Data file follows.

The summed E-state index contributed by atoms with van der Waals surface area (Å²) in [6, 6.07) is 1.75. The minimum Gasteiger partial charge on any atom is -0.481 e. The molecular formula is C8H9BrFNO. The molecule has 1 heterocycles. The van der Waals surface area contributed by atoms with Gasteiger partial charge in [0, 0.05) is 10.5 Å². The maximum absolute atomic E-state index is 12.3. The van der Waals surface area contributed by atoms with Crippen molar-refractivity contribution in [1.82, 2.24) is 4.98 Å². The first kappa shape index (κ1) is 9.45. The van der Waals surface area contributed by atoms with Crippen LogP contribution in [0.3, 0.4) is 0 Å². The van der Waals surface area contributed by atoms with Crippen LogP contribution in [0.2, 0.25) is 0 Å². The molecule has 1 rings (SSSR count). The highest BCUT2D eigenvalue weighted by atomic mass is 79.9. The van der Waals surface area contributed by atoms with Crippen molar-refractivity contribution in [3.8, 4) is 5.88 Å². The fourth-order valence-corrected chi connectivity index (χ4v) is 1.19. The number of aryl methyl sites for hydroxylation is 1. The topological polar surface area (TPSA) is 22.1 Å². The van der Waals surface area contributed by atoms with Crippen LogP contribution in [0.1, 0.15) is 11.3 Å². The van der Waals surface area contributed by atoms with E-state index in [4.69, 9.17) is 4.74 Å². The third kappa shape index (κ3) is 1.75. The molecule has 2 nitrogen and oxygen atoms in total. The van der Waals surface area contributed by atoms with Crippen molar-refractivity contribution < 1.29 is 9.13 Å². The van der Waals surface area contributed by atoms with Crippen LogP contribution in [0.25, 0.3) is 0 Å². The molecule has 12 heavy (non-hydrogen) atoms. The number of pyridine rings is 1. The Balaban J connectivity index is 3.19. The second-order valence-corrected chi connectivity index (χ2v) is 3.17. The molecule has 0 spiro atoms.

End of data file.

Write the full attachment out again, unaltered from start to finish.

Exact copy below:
The summed E-state index contributed by atoms with van der Waals surface area (Å²) in [6, 6.07) is 1.75. The minimum Gasteiger partial charge on any atom is -0.481 e. The molecular formula is C8H9BrFNO. The molecule has 1 heterocycles. The van der Waals surface area contributed by atoms with Gasteiger partial charge in [0, 0.05) is 10.5 Å². The maximum absolute atomic E-state index is 12.3. The van der Waals surface area contributed by atoms with Crippen molar-refractivity contribution in [1.82, 2.24) is 4.98 Å². The first kappa shape index (κ1) is 9.45. The van der Waals surface area contributed by atoms with Crippen LogP contribution in [0.3, 0.4) is 0 Å². The van der Waals surface area contributed by atoms with Crippen LogP contribution in [0.2, 0.25) is 0 Å². The molecule has 1 rings (SSSR count). The highest BCUT2D eigenvalue weighted by atomic mass is 79.9. The van der Waals surface area contributed by atoms with Crippen molar-refractivity contribution in [3.8, 4) is 5.88 Å². The fourth-order valence-corrected chi connectivity index (χ4v) is 1.19. The number of aryl methyl sites for hydroxylation is 1. The topological polar surface area (TPSA) is 22.1 Å². The van der Waals surface area contributed by atoms with Crippen LogP contribution in [0.1, 0.15) is 11.3 Å². The van der Waals surface area contributed by atoms with E-state index in [4.69, 9.17) is 4.74 Å². The third kappa shape index (κ3) is 1.75. The molecule has 2 nitrogen and oxygen atoms in total. The van der Waals surface area contributed by atoms with Crippen molar-refractivity contribution < 1.29 is 9.13 Å². The van der Waals surface area contributed by atoms with Crippen LogP contribution in [0.25, 0.3) is 0 Å². The molecule has 12 heavy (non-hydrogen) atoms. The number of pyridine rings is 1. The Balaban J connectivity index is 3.19. The second-order valence-corrected chi connectivity index (χ2v) is 3.17. The molecule has 0 spiro atoms.